World Solar Power Passes the 100 Gigawatt Mark
Solar power use is on the rise. Solar energy projects are everywhere, and solar energy costs continue to drop. Marking this continued development of global solar energy is a technical milestone that symbolizes this achievement: the fact that world solar power has already gone past the 100 gigawatt mark last 2012.
CleanTechnica reports that the statement confirming this achievement was released in Brussels, Belgium, earlier this February 2013. Technically, the world cumulative solar PV power has moved forward to 101 gigawatts this past year. This figure was a calculated amount that was based on the new market figures provided by the European Photovoltaic Industry Association (EPIA).
The “landmark year”, as it has been so called, was all in all, a “strong” year for the solar power industry. EPIA reports in the article that 30 gigawatts of PV solar power became connected to the electricity grid in the year 2012 alone. Several other large-scale projects that were completed this 2012, such as the near completion of the largest solar power plant in Abu Dhabi also lend a hand in reaching this achievement. Of course, the development would have also included some of the already known regular factors, for example the continued steady growth of solar energy in renewable energy-active countries like India, Great Britain, and most especially Germany.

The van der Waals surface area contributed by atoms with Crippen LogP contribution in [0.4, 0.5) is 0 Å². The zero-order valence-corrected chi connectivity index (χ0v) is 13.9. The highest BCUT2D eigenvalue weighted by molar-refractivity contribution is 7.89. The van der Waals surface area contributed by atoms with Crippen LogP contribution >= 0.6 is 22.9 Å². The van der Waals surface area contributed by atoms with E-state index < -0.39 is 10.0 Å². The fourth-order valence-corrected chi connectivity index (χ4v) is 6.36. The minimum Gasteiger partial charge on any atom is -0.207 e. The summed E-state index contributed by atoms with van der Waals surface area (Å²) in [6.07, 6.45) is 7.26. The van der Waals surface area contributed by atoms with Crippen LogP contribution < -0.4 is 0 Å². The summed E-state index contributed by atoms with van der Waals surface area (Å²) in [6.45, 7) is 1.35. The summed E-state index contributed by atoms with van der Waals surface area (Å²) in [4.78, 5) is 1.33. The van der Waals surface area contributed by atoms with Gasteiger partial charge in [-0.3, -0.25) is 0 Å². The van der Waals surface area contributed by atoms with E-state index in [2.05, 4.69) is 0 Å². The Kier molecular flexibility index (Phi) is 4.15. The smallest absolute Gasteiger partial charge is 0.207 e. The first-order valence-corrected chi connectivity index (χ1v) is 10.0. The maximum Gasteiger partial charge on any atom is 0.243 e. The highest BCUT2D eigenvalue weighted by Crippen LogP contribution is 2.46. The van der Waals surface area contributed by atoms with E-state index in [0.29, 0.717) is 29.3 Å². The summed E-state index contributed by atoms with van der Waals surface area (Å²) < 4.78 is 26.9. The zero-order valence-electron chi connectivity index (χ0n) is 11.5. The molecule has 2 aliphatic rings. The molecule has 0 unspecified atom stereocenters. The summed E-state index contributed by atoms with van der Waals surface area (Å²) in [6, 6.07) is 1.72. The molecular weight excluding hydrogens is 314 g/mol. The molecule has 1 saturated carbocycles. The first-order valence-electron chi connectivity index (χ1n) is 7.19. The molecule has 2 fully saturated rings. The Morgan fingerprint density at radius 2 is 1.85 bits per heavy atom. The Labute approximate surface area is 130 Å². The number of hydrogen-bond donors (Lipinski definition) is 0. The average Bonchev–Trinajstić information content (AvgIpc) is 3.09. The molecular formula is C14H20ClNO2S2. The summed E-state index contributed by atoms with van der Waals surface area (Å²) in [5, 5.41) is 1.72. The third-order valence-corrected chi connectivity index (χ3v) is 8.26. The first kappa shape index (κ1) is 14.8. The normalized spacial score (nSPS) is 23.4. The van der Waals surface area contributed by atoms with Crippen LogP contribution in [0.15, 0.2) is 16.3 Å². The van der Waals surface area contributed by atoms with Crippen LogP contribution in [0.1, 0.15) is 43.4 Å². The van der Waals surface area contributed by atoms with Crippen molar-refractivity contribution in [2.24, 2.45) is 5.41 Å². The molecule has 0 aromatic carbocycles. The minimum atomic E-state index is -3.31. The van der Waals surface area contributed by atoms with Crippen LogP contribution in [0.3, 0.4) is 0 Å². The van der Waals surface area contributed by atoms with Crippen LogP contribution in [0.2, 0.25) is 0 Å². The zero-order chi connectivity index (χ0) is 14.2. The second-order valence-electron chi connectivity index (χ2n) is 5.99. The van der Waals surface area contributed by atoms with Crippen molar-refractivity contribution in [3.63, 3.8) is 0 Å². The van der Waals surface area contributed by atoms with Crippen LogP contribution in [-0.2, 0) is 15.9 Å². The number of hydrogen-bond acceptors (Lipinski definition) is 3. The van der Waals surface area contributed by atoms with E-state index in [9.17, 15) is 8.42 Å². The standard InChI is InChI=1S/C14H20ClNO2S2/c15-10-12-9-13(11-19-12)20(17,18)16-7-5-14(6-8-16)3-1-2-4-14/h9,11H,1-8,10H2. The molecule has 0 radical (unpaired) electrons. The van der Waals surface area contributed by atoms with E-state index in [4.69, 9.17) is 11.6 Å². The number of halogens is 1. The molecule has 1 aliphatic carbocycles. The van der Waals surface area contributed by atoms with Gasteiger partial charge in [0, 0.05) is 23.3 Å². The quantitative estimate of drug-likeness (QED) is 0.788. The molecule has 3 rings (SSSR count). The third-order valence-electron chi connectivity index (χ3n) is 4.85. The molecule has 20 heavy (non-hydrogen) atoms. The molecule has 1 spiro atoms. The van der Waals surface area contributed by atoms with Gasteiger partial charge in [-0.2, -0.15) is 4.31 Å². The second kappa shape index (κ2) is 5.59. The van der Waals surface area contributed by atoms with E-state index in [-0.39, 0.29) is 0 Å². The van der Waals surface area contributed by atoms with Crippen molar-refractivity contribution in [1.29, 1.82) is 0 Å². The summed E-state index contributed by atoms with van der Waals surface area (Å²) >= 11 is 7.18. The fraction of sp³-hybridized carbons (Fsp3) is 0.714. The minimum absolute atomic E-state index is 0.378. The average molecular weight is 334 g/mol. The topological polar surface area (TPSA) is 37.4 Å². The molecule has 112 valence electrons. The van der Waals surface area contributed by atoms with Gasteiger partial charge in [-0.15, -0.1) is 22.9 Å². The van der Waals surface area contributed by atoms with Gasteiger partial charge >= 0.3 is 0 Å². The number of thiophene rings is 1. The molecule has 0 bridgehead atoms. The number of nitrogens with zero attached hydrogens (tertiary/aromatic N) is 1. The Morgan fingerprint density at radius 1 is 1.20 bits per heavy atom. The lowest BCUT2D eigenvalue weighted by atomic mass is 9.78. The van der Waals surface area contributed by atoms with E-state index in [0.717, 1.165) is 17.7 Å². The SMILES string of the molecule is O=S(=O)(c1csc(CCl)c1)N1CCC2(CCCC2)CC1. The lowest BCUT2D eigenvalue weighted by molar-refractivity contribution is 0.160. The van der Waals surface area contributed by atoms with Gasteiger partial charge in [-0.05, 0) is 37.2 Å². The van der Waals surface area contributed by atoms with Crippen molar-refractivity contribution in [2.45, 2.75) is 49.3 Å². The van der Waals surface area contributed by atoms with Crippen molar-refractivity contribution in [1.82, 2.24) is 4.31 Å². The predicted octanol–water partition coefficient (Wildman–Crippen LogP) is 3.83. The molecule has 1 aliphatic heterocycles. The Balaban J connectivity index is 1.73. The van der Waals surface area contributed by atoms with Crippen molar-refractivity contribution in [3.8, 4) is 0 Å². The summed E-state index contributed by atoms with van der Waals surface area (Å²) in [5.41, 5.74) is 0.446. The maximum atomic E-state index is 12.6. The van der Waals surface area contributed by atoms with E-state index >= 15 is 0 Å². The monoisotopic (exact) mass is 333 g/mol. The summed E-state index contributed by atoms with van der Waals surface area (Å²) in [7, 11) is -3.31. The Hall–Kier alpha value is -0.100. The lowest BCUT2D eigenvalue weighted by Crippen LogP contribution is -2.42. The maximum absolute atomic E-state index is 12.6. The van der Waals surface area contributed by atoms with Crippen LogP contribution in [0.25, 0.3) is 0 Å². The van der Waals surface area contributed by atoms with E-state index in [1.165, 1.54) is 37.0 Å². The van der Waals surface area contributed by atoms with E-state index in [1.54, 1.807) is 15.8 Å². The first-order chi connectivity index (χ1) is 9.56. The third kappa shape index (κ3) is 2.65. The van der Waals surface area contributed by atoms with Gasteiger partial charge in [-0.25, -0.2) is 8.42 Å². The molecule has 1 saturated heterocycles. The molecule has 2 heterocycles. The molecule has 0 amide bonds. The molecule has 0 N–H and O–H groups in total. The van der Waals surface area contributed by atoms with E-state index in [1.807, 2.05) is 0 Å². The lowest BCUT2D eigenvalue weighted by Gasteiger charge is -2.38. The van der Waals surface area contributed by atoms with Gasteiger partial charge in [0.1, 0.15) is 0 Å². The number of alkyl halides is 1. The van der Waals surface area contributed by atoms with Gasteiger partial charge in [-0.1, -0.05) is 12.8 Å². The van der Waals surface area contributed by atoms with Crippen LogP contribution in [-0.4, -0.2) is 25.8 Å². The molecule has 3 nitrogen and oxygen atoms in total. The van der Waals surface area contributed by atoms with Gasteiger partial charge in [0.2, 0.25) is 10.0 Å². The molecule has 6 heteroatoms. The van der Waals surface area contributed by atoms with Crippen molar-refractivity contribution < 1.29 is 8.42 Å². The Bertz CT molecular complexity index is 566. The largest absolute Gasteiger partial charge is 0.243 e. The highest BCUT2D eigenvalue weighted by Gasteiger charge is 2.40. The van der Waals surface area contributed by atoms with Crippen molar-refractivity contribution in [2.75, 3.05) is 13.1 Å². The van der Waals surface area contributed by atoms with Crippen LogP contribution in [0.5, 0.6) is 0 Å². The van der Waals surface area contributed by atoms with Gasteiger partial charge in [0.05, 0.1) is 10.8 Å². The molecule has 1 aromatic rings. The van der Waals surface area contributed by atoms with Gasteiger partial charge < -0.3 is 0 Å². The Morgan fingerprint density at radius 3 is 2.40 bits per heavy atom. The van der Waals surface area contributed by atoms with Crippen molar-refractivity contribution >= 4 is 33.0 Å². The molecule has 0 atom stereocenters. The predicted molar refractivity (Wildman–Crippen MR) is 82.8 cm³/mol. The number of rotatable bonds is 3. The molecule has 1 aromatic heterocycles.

Statistically the 100 gigawatt global solar PV capacity, according to the EPIA, can produce as much energy as what would 16 coal power plants or nuclear reactors rated at 1 gigawatt would produce for the entire year. This also means that with that much solar power, there would be a carbon dioxide reduction amount of roughly 53 million tons every year.
A global solar capacity of 100 gigawatts in 2012 was previously thought of as impossible. In fact, it’s even more amazing to consider that 60% of the entire energy capacity was reached within just 2 years (solar energy capacity had also roughly grown by 30 gigawatts last 2011). This proves that the solar PV market, despite the present economic and technological hurdles, can manage to push through and achieve a straight and steady growth pace.
Though there is a generally positive view over the fact that real action has been done for solar PV, some critics may argue that the progress could have been faster. But, as the hopeful one would say, it is still a considerable milestone, something that we can look forward to even grow further exponentially in the next couple of decades.
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